American Welding Society Forum
my boss called me with a question about a filler metal today, said he had a guy welding on a job that required 70xx low hydrogen, and the rod he was using was marked "80T AC PLUS". He said the guy told him it was 7018, the box it came out of had no AWS spec or class #, the coating was blue. Boss said he called BS on it
I can find nothing on this particular product, can anyone enlighten us?
he said the manufacturer was MG systems, apparently they make maintenance fillers.
if it doesnt have a classification on the rod per 5.1 or 5.5 its non conforming yes?
the contractors WPS stated 7018
I think he's gonna be grinding it out
If the electrodes are not marked 7018 then its definately not 7018.
The rod should be marked with the classification as you indicated and the packaging should indicate the filler metal specification.
It appears to be a 7024 equivalent.
thanks for your comments and the link.
Kindly advice if we can use E8018 electrode in substitution for E7018 without doing any Procedure Qualification Testing??? Also, what if the required electrode in the Welding Procedure is E8018, but the available electrode on site is E8018-B2, I know there is a difference in chemical contents for this electrode, but do we need to prequalify it as well??? Thanks to all.
Always follow the WPS. If it says 7018, than 8018 is the wrong choice.
If you are in a pinch and 8018 is all you have, you may revise the WPS to allow 8018, provided there is no prohibition against it (A numbers are the same). This should never be done indiscriminately. You should always verify with engineering or the client when you want to swap filler metals, even if it seems like it would obviously be allowed.
The use of 8018-B2 where 8018 is specified is not allowed without re-qualification of the WPS since the A numbers of the two electrodes are different (and the A number is an Essential Variable).
if the tow electrodes have the same F number and A.number you can substitute the electrodes without qualification (SEE ASME IX QW-404.4/5)
Remember that the welding code is stictly a cook book for "how to do" procedures and performance qualifications.
The filler metal selection should always suit the application (a decision made by competent authority - typically an engineer).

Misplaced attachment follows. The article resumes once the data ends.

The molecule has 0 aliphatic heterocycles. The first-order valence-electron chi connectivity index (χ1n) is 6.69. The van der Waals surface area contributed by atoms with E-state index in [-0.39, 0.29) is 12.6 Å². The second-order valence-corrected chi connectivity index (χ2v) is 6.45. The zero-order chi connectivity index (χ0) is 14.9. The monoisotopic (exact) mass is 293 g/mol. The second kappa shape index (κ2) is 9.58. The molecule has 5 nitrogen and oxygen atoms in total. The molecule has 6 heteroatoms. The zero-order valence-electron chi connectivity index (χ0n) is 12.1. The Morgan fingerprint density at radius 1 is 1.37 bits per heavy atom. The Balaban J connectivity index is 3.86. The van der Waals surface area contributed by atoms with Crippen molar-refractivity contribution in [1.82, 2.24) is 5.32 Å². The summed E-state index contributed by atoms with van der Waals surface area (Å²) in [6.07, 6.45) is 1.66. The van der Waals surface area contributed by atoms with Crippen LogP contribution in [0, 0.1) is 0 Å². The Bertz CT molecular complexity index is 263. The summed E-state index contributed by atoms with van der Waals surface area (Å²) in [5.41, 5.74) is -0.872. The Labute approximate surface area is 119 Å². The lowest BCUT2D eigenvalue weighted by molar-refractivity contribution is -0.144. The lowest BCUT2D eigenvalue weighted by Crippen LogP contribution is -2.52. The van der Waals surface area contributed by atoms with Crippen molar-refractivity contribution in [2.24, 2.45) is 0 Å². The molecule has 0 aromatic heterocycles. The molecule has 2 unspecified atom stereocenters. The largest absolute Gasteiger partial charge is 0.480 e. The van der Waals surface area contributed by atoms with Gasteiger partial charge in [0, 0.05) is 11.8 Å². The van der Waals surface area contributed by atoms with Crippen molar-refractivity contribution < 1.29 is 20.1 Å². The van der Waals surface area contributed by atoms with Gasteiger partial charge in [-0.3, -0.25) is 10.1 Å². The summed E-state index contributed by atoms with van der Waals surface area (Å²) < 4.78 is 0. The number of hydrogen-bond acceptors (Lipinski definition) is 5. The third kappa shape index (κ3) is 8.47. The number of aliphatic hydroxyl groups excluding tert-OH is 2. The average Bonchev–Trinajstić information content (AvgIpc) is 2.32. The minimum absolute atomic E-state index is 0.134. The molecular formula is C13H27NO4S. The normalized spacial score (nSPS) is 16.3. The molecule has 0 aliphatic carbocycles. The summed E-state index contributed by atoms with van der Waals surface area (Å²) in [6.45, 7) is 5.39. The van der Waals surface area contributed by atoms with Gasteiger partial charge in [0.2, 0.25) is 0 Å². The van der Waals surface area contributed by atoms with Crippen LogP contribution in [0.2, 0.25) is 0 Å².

Just because the F & A numbers may match, does not mean substitution is appropriate. Would you indiscriminately use E7018 for carbon steel material with 80ksi strength (just because the F & A numbers are the same)? Section IX may allow it, but the appropriate construction code would not.
Thanks for the information. You are very helpful. Actually, we are currently doing some welding repairs and some steel replacements. Are you familiar with weldability or compatibility for welding of steels for various international standard. The structure that we are dealing on right now is made up of American materials (i.e A36, A500 Gr.B, A441, AISI 4130 Y85, etc.). Originally the WPS we used here indicates E8018 to use. We also have a latest update for the WPS which now indicates E7018. I'm pretty sure we can still use our old WPS which uses E8018. We will replace A36 material with BS4360 Gr.43A and SS400; we will replace A441 with BS4360 Gr.50B; and we will replace A500 Gr.B with S355J2H. As per mill certificates, all these replacement materials are stronger than the old and has lower carbon equivalent which means that they have lower welding group. This is my question, can I still use the WPS (E8018) eventhough the materials specified in the WPS are only American standard, considering the equivalanet materials I have are stronger and at the same time have relatively low Carbon Equivalent (or CE). By the way, what is F & A???
You're facing a purchasing nightmare or loss of contract if you can't supply the designed specified materials. The owners Engineer is going to have fun and long hours over this dilemma if you are not able to use OEM materials.
I'm curious to see the outcome of this .
Our engineering group has approved these materials as equivalent materials and the customer are aware on this. The thing is the customer needs the thing very urgent. We are talking about 1 week time and we need to make some quick decision and be realistic. I'm just trying to verify the issues relating to welding. That is why I'm asking you guys 'coz you are expert on this.
Unfortunately I do not have my cross reference materials with me. I will be away from the office until the week after next.
Most of the time you can get a good cross reference if you do a google search of the materials and add the phrase "cross reference" to the seach item.
There are a variety of cross reference guides commercially available. CASTI has a couple of good ones (RED & BLACK BOOKS).
If you have doubts you can take a sample and do an "all weld" tensile test on the electrode.
just in case , even though this is very old, i hope the guy DID NOT have to grind out an 80,000lb weld to replace it with 70k. i have been welding with these rods for , ah , well, over 20 years, maybe 30. these are one of the best all position rods out there. expensive at times , depending on the guy behind the counter. like all prices in the welding stores. but thats another topic. ive welded with these rods on anything from light welds to building trailers and welding hitches on mobile homes. great beginner rod. also i have a couple 50lb 7018 cans sitting around just in case i run out of mg 80t ac plus rods.
I think the problem was that it was not a lohy rod like the job specs called for.
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